(Note: This is a contemplative hike you can do on any trail or park near your home. I did this one in Evergreen, Colorado at the Elk Meadows Open Space Park.)
Directions: From Interstate 70 (east or west) take the Evergreen Parkway exit. Go west on Stagecoach Blvd. to the Elk Meadows open space parking lot on the north side of the road.
Duration: 90 minutes–3 hours
Route: Proceed west directly behind the trailhead sign to Meadow View trail. Turn left on the Bergen Peak trail and walk as far as you want before turning back.
Access Notes: Dogs are allowed on a leash. This hike is moderately strenuous at the point where you turn onto the Bergen Peak trail because it is a steady uphill walk up. The trail is gravel with occasional rocks, roots and small boulders to step over. In the winter the trail is likely to be snow packed or icy, so be sure to bring snowshoes or YakTrax. It’s mostly shady the entire hike, which keeps this trail cool year-round. There is some road noise at first from Stagecoach Blvd., but that gets muffled as your make your way north and into the trees.
In his book, “thanks!”, Dr. Robert A. Emmons details research that shows that people who took time to list the things for which they’re grateful every day for a period of 10 weeks experienced 25% more of a feeling of happiness than a different group that focused on hassles or events.
In other words, if you want to feel happier next month than you do today, make it a habit to be thankful for all the blessings in your life.
A daily affirmation of gratitude can put you in a positive mindset for the entire day, in my opinion. I also think that having an attitude of gratefulness for what you have, even if it isn’t quite everything you dream of, can actually get you more of what you really want than constantly complaining about feeling deprived. It’s the Law of Attraction—you attract more of what you want by focusing on the positive and following the energy of gratitude and optimism.
This hike is a way to boost your energy and mood by focusing on the things in your life that make you feel thankful and appreciative.
As you begin the hike, you’ll pass the trailhead sign and shortly past that is a small bridge. Stop before you cross the bridge and think of your intention for the hike. If you want to, voice your intention out loud. Then imagine the small bridge as your threshold between the profane space and the sacred space of your contemplative hike.
Walk in silence (if you’re with others) along the Meadow View trail, which winds its way around the mountain to the north, at which point it gets encased in shadow and trees. This is a nice hike to do when it’s hot in the city in the summer. In the winter, the shade keeps the snow from melting even when temperatures spike into the 40s and 50s around Denver. On a weekday, you will probably encounter a few hikers on the path, some with dogs, and even a few bicyclists (probably fewer in the winter).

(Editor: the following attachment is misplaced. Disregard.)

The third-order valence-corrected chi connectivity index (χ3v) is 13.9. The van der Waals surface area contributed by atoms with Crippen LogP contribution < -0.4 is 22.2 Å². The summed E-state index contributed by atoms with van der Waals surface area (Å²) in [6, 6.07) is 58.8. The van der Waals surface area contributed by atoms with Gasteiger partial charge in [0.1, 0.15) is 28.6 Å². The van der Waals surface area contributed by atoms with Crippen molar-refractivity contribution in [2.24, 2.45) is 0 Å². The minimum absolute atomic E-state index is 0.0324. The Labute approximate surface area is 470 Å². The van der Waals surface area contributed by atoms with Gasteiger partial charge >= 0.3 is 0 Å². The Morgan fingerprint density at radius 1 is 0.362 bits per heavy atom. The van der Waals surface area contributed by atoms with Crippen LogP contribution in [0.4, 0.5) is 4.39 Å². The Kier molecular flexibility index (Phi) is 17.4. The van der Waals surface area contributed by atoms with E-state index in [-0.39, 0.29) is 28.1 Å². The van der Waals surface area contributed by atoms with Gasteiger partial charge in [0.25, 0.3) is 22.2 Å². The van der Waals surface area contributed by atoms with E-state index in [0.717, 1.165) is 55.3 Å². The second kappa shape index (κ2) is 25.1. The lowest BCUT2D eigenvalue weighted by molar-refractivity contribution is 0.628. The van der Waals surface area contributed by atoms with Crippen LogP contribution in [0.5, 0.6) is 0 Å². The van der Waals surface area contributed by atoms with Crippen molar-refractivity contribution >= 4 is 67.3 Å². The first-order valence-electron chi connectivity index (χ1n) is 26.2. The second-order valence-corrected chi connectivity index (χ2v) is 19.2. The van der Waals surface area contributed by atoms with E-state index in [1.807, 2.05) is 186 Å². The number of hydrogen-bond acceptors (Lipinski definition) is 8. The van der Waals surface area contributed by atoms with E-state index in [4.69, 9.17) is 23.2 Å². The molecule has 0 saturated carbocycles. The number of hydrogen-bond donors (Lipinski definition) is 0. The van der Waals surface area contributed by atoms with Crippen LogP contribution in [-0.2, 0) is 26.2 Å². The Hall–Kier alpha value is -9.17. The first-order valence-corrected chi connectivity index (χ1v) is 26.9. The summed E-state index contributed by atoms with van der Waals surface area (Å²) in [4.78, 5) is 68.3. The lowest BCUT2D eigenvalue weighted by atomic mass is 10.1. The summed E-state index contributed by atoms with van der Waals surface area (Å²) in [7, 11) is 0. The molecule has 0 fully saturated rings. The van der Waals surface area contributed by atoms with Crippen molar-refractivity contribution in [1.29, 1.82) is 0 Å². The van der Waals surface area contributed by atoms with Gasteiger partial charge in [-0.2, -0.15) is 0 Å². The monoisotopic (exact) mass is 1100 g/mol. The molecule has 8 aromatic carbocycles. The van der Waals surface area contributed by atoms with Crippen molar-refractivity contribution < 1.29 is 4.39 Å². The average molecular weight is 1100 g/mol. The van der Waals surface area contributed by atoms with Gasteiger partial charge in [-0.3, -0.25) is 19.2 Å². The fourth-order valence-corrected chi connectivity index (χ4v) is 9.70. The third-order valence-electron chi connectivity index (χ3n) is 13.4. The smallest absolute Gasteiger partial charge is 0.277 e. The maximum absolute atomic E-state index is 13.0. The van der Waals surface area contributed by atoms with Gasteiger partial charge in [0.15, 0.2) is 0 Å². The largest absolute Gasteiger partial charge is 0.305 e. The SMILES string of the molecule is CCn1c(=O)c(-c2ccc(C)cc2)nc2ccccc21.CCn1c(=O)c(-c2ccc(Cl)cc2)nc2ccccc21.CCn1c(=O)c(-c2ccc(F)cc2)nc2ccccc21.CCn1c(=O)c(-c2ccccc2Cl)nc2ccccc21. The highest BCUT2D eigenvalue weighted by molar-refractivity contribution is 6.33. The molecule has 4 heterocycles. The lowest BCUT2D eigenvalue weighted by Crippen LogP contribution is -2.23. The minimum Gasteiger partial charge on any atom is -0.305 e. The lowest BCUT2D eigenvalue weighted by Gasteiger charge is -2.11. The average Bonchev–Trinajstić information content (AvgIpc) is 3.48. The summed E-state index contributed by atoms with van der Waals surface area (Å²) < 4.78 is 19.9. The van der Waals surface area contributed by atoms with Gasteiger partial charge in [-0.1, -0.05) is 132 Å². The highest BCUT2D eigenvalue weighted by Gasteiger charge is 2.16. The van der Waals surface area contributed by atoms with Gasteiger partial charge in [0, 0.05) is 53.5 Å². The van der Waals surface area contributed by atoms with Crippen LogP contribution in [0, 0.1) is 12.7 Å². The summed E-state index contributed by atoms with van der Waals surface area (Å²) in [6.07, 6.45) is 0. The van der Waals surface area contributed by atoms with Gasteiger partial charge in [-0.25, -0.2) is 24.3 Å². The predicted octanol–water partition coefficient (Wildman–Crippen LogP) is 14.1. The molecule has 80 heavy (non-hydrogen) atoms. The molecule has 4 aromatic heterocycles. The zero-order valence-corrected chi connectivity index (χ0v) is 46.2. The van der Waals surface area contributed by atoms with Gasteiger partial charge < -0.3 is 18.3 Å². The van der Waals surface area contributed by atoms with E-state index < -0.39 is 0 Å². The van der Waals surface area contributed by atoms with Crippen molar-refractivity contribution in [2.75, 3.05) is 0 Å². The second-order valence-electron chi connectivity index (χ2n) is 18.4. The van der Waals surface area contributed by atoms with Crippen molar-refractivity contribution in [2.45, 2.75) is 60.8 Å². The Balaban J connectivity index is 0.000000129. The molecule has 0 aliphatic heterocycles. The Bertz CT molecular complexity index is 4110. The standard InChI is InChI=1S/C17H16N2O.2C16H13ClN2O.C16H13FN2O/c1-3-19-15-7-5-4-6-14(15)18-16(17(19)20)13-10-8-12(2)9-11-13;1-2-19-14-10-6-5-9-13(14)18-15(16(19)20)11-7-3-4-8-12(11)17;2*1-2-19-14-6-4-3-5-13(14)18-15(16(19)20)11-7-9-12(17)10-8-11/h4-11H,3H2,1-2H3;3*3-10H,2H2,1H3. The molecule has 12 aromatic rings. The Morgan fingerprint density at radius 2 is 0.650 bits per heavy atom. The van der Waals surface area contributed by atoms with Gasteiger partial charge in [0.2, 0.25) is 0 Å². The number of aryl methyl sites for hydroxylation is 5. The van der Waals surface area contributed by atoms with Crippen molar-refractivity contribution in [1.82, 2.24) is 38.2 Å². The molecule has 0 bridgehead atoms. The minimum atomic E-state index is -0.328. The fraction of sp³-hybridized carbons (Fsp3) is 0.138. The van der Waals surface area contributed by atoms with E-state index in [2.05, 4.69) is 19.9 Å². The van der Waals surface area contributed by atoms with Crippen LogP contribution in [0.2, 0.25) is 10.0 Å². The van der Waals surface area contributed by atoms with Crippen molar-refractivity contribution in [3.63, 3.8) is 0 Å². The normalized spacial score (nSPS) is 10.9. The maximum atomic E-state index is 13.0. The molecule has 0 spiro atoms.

Knowing that this is called a “gratitude hike” you’ll probably start thinking of things you’re grateful for as you walk through the woods. Resist doing this as much as you can until you reach the point where you’d like to turn around and head back. That way, you’ll be mindful of everything that you’re seeing and hearing along the trail instead of being lost in thought. Try to open up your vision to the slope of the trail, the way the trees look, and any animal sightings or calls.
Hike along the Meadow View trail until you get to the Bergen Peak trail and follow that trail to the left and up the mountain. The trail will switchback several times before you get to the top, and at that point you will be able to see a view of Evergreen, all the way down the foothills to the plains, if it’s clear enough that day.
When you’re ready to call it a half-way point and turn around, find a spot to either stand or sit for 15-30 minutes. Take a water and snack break.
(If you’re alone) Find a spot where you can look out toward a direction that feels peaceful and soothing—either into the woods or looking east onto the meadow and the town of Evergreen below. Take several deep breaths and a few moments to transition from the active, body-focused task of walking to a more internal, restful and reflective state.
Answer these questions. Take time in between statements to absorb what you just wrote. Don’t rush it. Let each one settle in. If you prefer, speak your answers.
Take notice of any birds or animals while you are doing this activity. Do they play a role in your life on this day, too?
What are you most grateful for in this moment?
What are you grateful for in your life?
(If you’re with a friend or group) Take turns saying what you’re grateful for in the moment and in your life. Don’t judge anyone’s answers and resist the urge to say, “me too.” Acknowledge everyone’s statement with a nod. Be sure to count to five between each person’s proclamation, so everyone feels acknowledged and heard, not rushed.
The activity can end when no one has anything more to say (and it can go on for a while, depending on the size of the group and everyone’s mood).
Before you return to the parking lot, offer gratitude to the mountain and forest for all your insights and mindfully step back over the small bridge threshold.